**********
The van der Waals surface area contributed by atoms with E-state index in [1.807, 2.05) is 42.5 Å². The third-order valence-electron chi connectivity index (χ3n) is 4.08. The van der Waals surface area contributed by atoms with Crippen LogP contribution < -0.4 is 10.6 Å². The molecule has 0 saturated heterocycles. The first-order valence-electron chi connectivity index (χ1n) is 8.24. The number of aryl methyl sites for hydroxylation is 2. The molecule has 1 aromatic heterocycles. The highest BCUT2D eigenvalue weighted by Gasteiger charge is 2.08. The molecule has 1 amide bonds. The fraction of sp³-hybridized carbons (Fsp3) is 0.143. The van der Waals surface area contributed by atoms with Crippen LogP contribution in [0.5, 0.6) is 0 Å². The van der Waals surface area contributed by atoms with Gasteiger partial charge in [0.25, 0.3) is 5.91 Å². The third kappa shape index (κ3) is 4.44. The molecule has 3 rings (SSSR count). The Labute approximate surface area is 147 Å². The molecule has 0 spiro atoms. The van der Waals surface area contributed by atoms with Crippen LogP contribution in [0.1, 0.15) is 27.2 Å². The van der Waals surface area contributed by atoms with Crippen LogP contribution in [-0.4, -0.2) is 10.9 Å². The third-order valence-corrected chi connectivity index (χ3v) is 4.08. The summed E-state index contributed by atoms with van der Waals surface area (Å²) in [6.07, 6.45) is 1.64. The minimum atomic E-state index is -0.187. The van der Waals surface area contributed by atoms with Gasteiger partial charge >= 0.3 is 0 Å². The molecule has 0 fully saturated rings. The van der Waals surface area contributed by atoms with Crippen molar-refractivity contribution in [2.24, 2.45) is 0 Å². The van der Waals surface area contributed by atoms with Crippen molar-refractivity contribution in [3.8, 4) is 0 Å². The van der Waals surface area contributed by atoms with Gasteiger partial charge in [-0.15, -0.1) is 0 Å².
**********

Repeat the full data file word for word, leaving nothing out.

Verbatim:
The van der Waals surface area contributed by atoms with E-state index in [1.807, 2.05) is 42.5 Å². The third-order valence-electron chi connectivity index (χ3n) is 4.08. The van der Waals surface area contributed by atoms with Crippen LogP contribution < -0.4 is 10.6 Å². The molecule has 0 saturated heterocycles. The first-order valence-electron chi connectivity index (χ1n) is 8.24. The number of aryl methyl sites for hydroxylation is 2. The molecule has 1 aromatic heterocycles. The highest BCUT2D eigenvalue weighted by Gasteiger charge is 2.08. The molecule has 1 amide bonds. The fraction of sp³-hybridized carbons (Fsp3) is 0.143. The van der Waals surface area contributed by atoms with Crippen LogP contribution in [0.5, 0.6) is 0 Å². The van der Waals surface area contributed by atoms with Gasteiger partial charge in [0.25, 0.3) is 5.91 Å². The third kappa shape index (κ3) is 4.44. The molecule has 3 rings (SSSR count). The Labute approximate surface area is 147 Å². The molecule has 0 spiro atoms. The van der Waals surface area contributed by atoms with Crippen LogP contribution in [0.1, 0.15) is 27.2 Å². The van der Waals surface area contributed by atoms with Crippen LogP contribution in [-0.4, -0.2) is 10.9 Å². The third-order valence-corrected chi connectivity index (χ3v) is 4.08. The summed E-state index contributed by atoms with van der Waals surface area (Å²) in [6.07, 6.45) is 1.64. The minimum atomic E-state index is -0.187. The van der Waals surface area contributed by atoms with Gasteiger partial charge >= 0.3 is 0 Å². The molecule has 0 fully saturated rings. The van der Waals surface area contributed by atoms with Crippen molar-refractivity contribution in [2.24, 2.45) is 0 Å². The van der Waals surface area contributed by atoms with Crippen molar-refractivity contribution in [3.8, 4) is 0 Å². The van der Waals surface area contributed by atoms with Gasteiger partial charge in [-0.15, -0.1) is 0 Å².